There is no getting around this one for better health and sleep. Movement is absolutely essential. If you’re not into the taking classes or going to the gym thing, there are many options to work movement into your day. Follow movement specialists Katy Bowman and Petra Fisher for ways to incorporate more movement into your day. Katy’s #stackyourlife principle is a game-changer.
7. You unplug from screens – TV, tablets, computers, and cell phones – at least one hour before bedtime
You may not already be doing this right for better sleep, but this habit is critical to our well being and long-term health. It’s so important I could devote a series of blog posts on this. Start right now for better sleep: get the TV out of the bedroom and set up a docking station for tablets and phones. In Art and Soul Reloaded, Pam Grout recommends just time track your social media time – that is evening screen time – for a week and observe. On week two, cut it in half. This is another good place to sit down, make a list of your favorite screen-free activities – reading, writing, tidying up, crafts – and choose your favorites. The ones that really make you feel good. Replace meandering screen time with something you love to do.
8. You have a 10-30 minute bedtime routine/ritual
Another pleasurable thing to “right” and get more sleep. Besides brushing your teeth, what can you add to make bedtime something you personally truly anticipate? Warm bath, essential oils, gratitude journal, meditation or prayer? Maybe it’s turning down the covers and fluffing the pillow before reading and lights out? This Huffington Post piece has some ideas on how to “plus” your bedtime routine.
9. You have a “sleeping costume” and don’t go to bed dressed in what you wore during the day or plan to wear tomorrow
You probably already have pajamas or something special for sleeping. Make sure that’s what you wear to bed. If you don’t, maybe treat yourself to some. Wearing what you wore during the day or what you plan on wearing first thing in the morning to do a workout or walk the dog doesn’t save time – it just sends the message to your brain that sleep isn’t important on its own.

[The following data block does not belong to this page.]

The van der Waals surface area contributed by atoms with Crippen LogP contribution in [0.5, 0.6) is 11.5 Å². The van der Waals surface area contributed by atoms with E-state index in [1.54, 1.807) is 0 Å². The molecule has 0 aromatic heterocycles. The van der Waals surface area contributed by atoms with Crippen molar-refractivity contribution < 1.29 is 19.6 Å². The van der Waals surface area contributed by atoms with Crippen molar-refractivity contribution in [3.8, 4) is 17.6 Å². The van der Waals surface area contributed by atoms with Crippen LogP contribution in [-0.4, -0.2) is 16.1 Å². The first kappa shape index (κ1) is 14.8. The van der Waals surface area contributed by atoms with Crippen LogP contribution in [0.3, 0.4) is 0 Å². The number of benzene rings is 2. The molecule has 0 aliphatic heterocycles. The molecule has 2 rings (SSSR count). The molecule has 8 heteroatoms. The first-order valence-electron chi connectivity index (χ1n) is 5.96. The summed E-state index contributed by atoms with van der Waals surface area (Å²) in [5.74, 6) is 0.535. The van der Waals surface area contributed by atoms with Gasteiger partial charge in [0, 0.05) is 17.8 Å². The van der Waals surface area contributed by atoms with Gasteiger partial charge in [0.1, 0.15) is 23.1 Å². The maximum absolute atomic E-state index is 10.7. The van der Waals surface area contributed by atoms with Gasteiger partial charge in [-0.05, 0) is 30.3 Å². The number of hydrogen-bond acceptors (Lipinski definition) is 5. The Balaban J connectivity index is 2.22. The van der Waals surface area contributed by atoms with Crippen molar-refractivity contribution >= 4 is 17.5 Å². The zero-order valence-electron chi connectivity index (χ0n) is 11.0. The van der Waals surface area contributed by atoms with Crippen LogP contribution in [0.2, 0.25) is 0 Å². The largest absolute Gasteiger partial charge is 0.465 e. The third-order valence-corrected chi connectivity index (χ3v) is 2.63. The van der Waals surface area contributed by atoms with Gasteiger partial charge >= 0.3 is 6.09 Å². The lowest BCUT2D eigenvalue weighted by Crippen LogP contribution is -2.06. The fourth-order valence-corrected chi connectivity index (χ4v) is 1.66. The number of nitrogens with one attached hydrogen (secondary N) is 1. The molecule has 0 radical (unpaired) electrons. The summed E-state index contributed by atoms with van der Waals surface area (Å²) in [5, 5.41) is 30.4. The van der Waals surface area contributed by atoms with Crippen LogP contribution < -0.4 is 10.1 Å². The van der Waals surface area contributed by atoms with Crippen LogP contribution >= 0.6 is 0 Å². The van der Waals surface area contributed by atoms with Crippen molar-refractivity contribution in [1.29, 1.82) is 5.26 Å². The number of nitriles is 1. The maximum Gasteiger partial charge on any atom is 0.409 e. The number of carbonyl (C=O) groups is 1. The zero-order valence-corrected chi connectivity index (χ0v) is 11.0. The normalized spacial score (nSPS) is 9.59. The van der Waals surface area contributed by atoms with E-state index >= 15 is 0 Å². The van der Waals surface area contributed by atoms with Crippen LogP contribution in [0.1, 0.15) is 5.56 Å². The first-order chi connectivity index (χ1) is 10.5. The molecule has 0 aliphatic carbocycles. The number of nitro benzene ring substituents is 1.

10. You turn your lights out at the same time every night
This is where I fall short, particularly if I’m reading a gripping novel. (Note to self: read the gripping novel during screen-free time.) Turning your lights out at the same time every night partners with waking up at the same time. A 2016 study of students and sleep times, produced some pretty interesting discoveries. Dr. Charles A. Czeisler, the senior author of the paper, had this to say about inconsistent lights -out time:
“For the students whose sleep and wake times were inconsistent, classes and exams that were scheduled for 9 AM were therefore occurring at six AM according to their body clock, at a time when performance is impaired. Ironically, they didn’t save any time because in the end they slept just as much as those on a more regular schedule.”
So there you have it – the ten things you’re already doing right for better sleep. Maybe you didn’t hit all ten, but you probably have five out of ten in your wheelhouse.
The “Done for You!” bedtime chart makes it easy to know when it’s bedtime and lights out based on wake up times. It’s free, for ages 5 and up, and you can get it here. Put it on your fridge and never think twice about getting the kids – or yourself – to bed.